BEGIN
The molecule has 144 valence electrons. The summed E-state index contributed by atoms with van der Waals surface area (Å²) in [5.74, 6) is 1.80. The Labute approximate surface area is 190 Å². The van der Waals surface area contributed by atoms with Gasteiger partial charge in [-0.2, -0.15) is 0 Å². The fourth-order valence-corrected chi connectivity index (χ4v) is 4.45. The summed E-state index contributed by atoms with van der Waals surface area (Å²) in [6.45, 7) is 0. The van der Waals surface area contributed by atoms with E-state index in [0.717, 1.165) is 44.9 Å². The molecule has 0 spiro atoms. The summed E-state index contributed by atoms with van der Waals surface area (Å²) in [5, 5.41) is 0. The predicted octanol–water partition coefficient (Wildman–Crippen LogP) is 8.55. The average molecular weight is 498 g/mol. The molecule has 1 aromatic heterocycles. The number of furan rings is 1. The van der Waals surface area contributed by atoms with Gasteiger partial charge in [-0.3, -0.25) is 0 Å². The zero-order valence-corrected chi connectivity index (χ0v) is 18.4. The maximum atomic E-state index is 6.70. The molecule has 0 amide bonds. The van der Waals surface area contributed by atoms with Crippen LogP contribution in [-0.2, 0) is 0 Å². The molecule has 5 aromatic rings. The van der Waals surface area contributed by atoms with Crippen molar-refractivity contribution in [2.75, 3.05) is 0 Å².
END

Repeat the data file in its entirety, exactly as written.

The molecule has 144 valence electrons. The summed E-state index contributed by atoms with van der Waals surface area (Å²) in [5.74, 6) is 1.80. The Labute approximate surface area is 190 Å². The van der Waals surface area contributed by atoms with Gasteiger partial charge in [-0.2, -0.15) is 0 Å². The fourth-order valence-corrected chi connectivity index (χ4v) is 4.45. The summed E-state index contributed by atoms with van der Waals surface area (Å²) in [6.45, 7) is 0. The van der Waals surface area contributed by atoms with E-state index in [0.717, 1.165) is 44.9 Å². The molecule has 0 spiro atoms. The summed E-state index contributed by atoms with van der Waals surface area (Å²) in [5, 5.41) is 0. The predicted octanol–water partition coefficient (Wildman–Crippen LogP) is 8.55. The average molecular weight is 498 g/mol. The molecule has 1 aromatic heterocycles. The number of furan rings is 1. The van der Waals surface area contributed by atoms with Gasteiger partial charge in [-0.3, -0.25) is 0 Å². The zero-order valence-corrected chi connectivity index (χ0v) is 18.4. The maximum atomic E-state index is 6.70. The molecule has 0 amide bonds. The van der Waals surface area contributed by atoms with Crippen LogP contribution in [-0.2, 0) is 0 Å². The molecule has 5 aromatic rings. The van der Waals surface area contributed by atoms with Crippen molar-refractivity contribution in [2.75, 3.05) is 0 Å².